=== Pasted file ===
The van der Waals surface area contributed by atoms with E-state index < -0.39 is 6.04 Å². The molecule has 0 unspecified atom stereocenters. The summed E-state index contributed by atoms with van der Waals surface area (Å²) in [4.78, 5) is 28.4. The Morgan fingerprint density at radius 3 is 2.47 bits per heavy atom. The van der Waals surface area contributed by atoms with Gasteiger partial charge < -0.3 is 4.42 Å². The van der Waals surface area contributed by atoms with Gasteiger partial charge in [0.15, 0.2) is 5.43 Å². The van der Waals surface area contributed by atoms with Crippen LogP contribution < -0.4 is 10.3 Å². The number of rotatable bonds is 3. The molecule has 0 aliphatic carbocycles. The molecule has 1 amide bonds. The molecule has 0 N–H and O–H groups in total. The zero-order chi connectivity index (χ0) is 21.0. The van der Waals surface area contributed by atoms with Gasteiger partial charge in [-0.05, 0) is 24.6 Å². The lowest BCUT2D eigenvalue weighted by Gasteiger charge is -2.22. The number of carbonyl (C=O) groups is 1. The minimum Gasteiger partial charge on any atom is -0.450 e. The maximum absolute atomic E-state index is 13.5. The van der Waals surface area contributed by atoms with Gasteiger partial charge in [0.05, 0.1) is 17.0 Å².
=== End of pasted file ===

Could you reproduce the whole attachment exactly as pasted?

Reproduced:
The van der Waals surface area contributed by atoms with E-state index < -0.39 is 6.04 Å². The molecule has 0 unspecified atom stereocenters. The summed E-state index contributed by atoms with van der Waals surface area (Å²) in [4.78, 5) is 28.4. The Morgan fingerprint density at radius 3 is 2.47 bits per heavy atom. The van der Waals surface area contributed by atoms with Gasteiger partial charge < -0.3 is 4.42 Å². The van der Waals surface area contributed by atoms with Gasteiger partial charge in [0.15, 0.2) is 5.43 Å². The van der Waals surface area contributed by atoms with Crippen LogP contribution < -0.4 is 10.3 Å². The number of rotatable bonds is 3. The molecule has 0 aliphatic carbocycles. The molecule has 1 amide bonds. The molecule has 0 N–H and O–H groups in total. The zero-order chi connectivity index (χ0) is 21.0. The van der Waals surface area contributed by atoms with Gasteiger partial charge in [-0.05, 0) is 24.6 Å². The lowest BCUT2D eigenvalue weighted by Gasteiger charge is -2.22. The number of carbonyl (C=O) groups is 1. The minimum Gasteiger partial charge on any atom is -0.450 e. The maximum absolute atomic E-state index is 13.5. The van der Waals surface area contributed by atoms with Gasteiger partial charge in [0.05, 0.1) is 17.0 Å².